In this interview series we introduce you to the musicians of the Mystifiers.
This week we talked to drummer and band coach Robbert about his love for improvising, what kind of music inspires him and about the meaning and nonsense of labels.
What does a typical week in your life as a musician and coach look like?
Haha, that’s always different. There are no normal weeks. Monday is supposed to be my free day, but that never works out! I am currently in rehearsals for a dance performance with LeineRoebana which premieres in October, then I also work as a coach with the Mystifiers of course, on other days I teach courses at Buitenkunst. It is only since three years that I teach at Buitenkunst, but thirty years ago I was already there as a participant. Buitenkunst is where my love for making music actually started.
Tell me more about your love for making music and improvising.
Yes, I love improvising. I like it, because it leaves room for the unexpected. Currently I am also focused on harmony and to explore the possibilities within harmonies. That is also what I love about the Mystifiers. We are all doing the same: making music. And at the same time we are all such colorful characters, that you never know on beforehand what’s going to be the outcome of a session.
What is your musical background?
I studied jazz drums at the Conservatory. In some lessons, there were a lot of strict musical rules, and that really doesn’t work for me. I always search for playfulness within my work.
Apart from playfulness, what else do you search for in your work?
Sharing music together is what drives me. I find that with the Mystifiers. I also worked with theatre group Babel for example. The dividing lines between who has a disability and who has not, are not important anymore. There was a great theater play I attended where even the dividing lines between the audience and the actors were not clear. I love that. With the Mystifiers we also do that – it is not important what your background is. Of course, sometimes it is necessary to have a label. For example: when you have ADHD, it is important to take that into account while working together. But it doesn’t have to define you.
What is your first music memory?
It is a classical story. We had a washing machine with big tubs of washing detergent. I used these tubs as if it was a drum kit. It sounded amazing. That was my earliest memory of making music. I started to ask my mom if I could go and play the real drums. She managed to get a place in the local marching band for me. Unfortunately, I got injured, and I could not play anymore until I was 14. When I got better, I could finally get drum lessons. A boy in my school class and I started a band together. When I finished high school, I thought I wanted to study history, so I did that. But during that time, I figured out drumming was what I really loved to do. I was always drumming, and never reading my history books, haha.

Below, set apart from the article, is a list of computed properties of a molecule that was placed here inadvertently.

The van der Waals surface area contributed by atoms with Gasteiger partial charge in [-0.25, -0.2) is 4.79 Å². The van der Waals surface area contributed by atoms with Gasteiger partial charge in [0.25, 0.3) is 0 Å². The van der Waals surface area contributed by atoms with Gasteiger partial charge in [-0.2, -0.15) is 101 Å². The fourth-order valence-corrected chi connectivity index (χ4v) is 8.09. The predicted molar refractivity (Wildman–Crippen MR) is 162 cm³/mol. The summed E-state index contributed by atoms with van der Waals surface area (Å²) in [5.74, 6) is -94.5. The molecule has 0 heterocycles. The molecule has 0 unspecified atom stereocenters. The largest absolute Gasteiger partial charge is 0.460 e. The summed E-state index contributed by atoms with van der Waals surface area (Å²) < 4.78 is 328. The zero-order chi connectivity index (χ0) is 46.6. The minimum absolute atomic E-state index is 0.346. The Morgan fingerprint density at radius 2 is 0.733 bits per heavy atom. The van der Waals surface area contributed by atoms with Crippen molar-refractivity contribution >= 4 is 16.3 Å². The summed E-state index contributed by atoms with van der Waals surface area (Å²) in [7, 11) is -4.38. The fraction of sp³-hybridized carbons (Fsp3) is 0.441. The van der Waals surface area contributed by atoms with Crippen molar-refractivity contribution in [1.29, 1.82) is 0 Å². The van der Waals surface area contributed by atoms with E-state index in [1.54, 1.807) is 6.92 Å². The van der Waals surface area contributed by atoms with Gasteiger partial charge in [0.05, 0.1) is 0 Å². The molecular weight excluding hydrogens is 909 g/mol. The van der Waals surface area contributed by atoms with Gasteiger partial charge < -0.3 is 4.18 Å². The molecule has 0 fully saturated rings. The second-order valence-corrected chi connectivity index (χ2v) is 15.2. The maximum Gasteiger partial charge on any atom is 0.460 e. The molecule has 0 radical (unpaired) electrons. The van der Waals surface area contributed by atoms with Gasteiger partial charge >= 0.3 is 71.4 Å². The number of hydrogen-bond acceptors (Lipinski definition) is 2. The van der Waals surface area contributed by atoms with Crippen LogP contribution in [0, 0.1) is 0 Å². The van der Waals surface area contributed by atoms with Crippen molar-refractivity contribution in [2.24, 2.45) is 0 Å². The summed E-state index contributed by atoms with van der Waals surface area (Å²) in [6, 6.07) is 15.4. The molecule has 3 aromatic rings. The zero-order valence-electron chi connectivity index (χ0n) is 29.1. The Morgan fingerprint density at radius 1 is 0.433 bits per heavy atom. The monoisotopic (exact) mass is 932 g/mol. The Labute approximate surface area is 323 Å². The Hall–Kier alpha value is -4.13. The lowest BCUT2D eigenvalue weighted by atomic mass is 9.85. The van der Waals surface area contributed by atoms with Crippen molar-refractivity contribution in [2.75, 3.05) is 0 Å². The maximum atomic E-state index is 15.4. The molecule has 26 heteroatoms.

“When songs and improvising meet each other: I am at my happiest”
Did you grow up with music in your home?
Yes! My father loved music, and played the piano. Mostly old-style jazz. He was inspired by the famous pianist Reinbert de Leeuw. When I was 15, we even played together in a harmony orchestra. He also played the tuba, and accordion. He was the kind of musician that picked up a random instrument and could play it within 30 minutes. Unfortunately, he got Parkinson and he recently passed away. Last year, at the last Christmas we spend together, I tried to talk about harmonies with him. He sat at the piano, but he could not explain things verbally anymore. Most of his verbal and cognitive links where gone. And then he started playing and improving himself. It was beautiful and touching to see that even when verbal communication was not possible anymore, musicality still was.
What kind of music inspires you most?
The combinations of really good songs and at the same time having the freedom to improvise. I love to make great songs, and I love to improvise, but when those two meet each other, I am at my happiest as a musician. Stylistically, I don’t really care. Well, not totally of course. At the moment I enjoy jazz and blues, but next year it could be metal as well. My background is alternative rock and improvises – I think that is my core in the end.
Most of the time, I am not interested in the highly produced music from the big labels and a billion hits on Spotify. I want to hear all of the voices, not only in politics, but in music as well. What do you hear on the corner of the street? That is what I find interesting. Music has so many different manifestations, we need to make room for all of them.